A predictive test could help parents and doctors use interventions to prevent asthma during the first two years of life.
Two University of Arizona Health Sciences scientists are one step closer to developing a predictive test to assess a baby’s risk for asthma, which would allow parents to take steps to thwart the disease’s development and could guide doctors to prescribe preventive treatments. The research was recently published in Frontiers in Immunobiology.
“The first 1,000 days of life shape how the immune system develops in response to the outside world,” said Anthony Bosco, PhD, associate professor of immunobiology in the UArizona College of Medicine – Tucson and associate research scientist with the Asthma and Airway Disease Research Center. “There’s a window of opportunity to go in there with interventions that can strengthen the immune system and reduce the risk of asthma.”
Asthma is an inflammatory disorder in which the airways narrow as they become inflamed, making it difficult to breathe.
Dr. Bosco and James Read, a data scientist with the Department of Immunobiology and the Asthma and Airway Disease Research Center, studied 50 babies at high risk for asthma and found that those who went on to develop asthma exhibited an exaggerated inflammatory response after being exposed to certain pathogenic, or disease-causing, bacteria.
Investigators studied the unusually intense immune response and identified a likely driver: a network controlled by a gene called Interferon Regulatory Factor 1 or IRF1.
“The internet is a bunch of information that’s connected through web links. Gene networks work in much the same way,” Dr. Bosco said. “If gene A interacts with gene B, we connect it with a link, constructing a ‘wiring diagram’ of hundreds of genes that control the immune response.”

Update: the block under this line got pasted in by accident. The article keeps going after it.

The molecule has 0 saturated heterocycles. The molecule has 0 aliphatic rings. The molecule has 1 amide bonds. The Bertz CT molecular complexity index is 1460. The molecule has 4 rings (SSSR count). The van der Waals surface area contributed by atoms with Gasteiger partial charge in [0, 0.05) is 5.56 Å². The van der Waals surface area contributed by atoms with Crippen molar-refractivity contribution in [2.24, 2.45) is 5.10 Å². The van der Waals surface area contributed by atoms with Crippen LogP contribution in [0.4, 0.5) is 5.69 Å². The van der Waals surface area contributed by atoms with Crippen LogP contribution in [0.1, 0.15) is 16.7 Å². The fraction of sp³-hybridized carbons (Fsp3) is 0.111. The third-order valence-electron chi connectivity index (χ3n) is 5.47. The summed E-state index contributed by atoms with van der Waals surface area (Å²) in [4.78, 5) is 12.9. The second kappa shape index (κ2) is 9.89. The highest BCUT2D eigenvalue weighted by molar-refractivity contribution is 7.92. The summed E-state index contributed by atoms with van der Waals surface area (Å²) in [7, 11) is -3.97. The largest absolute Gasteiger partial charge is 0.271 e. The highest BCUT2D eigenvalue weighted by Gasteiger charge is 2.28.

The researchers saw that the “wiring” of the IRF1 gene network in children who develop asthma is different than in children who do not develop asthma.
They believe that conditioning the body to pathogenic bacteria at an early age could “reprogram” the immune systems in asthma-prone children to respond more appropriately to asthma-attack triggers, such as fungi, dust mites and viral infections.
“Our research suggests you can minimize asthma risk by treating the immune system in a way that avoids this excessive inflammatory response,” Dr. Bosco said. “Our long-term goal is to roll out a predictive test at scale, start testing babies to predict their risk, and put them on therapies that promote a healthy immune system.”
The investigators believe training a baby’s immune system through exposure to certain microbes may be the key to reducing their risk of developing asthma. They are hopeful that at-risk babies can overcome their genetic predisposition to asthma through controlled exposure to bacterial extracts that have been weakened to make them safe to administer to babies and young children.
“If your exposure to bacteria happens early on and you develop a healthy microbiome, the way your immune system responds to pathogens will be more fine-tuned,” Dr. Bosco said. The microbiome is the community of bacteria and other microbes that take up residence in the body, where they mostly live in symbiosis.
The investigators believe they can potentially bypass the need for lifelong asthma medications by giving at-risk children microbial products that can train the immune system. Microbial products are already being studied for their ability to reduce asthma risk, including at the Asthma and Airways Disease Research Center, where Fernando Martinez, MD, is principal investigator of the ORBEX trial to measure the efficacy of bacterial extracts in preventing asthma-like symptoms.
In addition to using microbial products, Read says a test revealing babies’ faulty genetic wiring can motivate parents to make healthier choices for their children.
“If parents are informed that their child is more likely to have asthma, they can make changes, like monitoring time outside during certain periods of the year, such as when outdoor airborne fungal spore concentrations are at their highest levels in spring,” Read said. “Our work is moving away from the reactive, where you wait until a disease is present and treat it, to an earlier timepoint where we can take actions to reduce risk and lower disease burden.”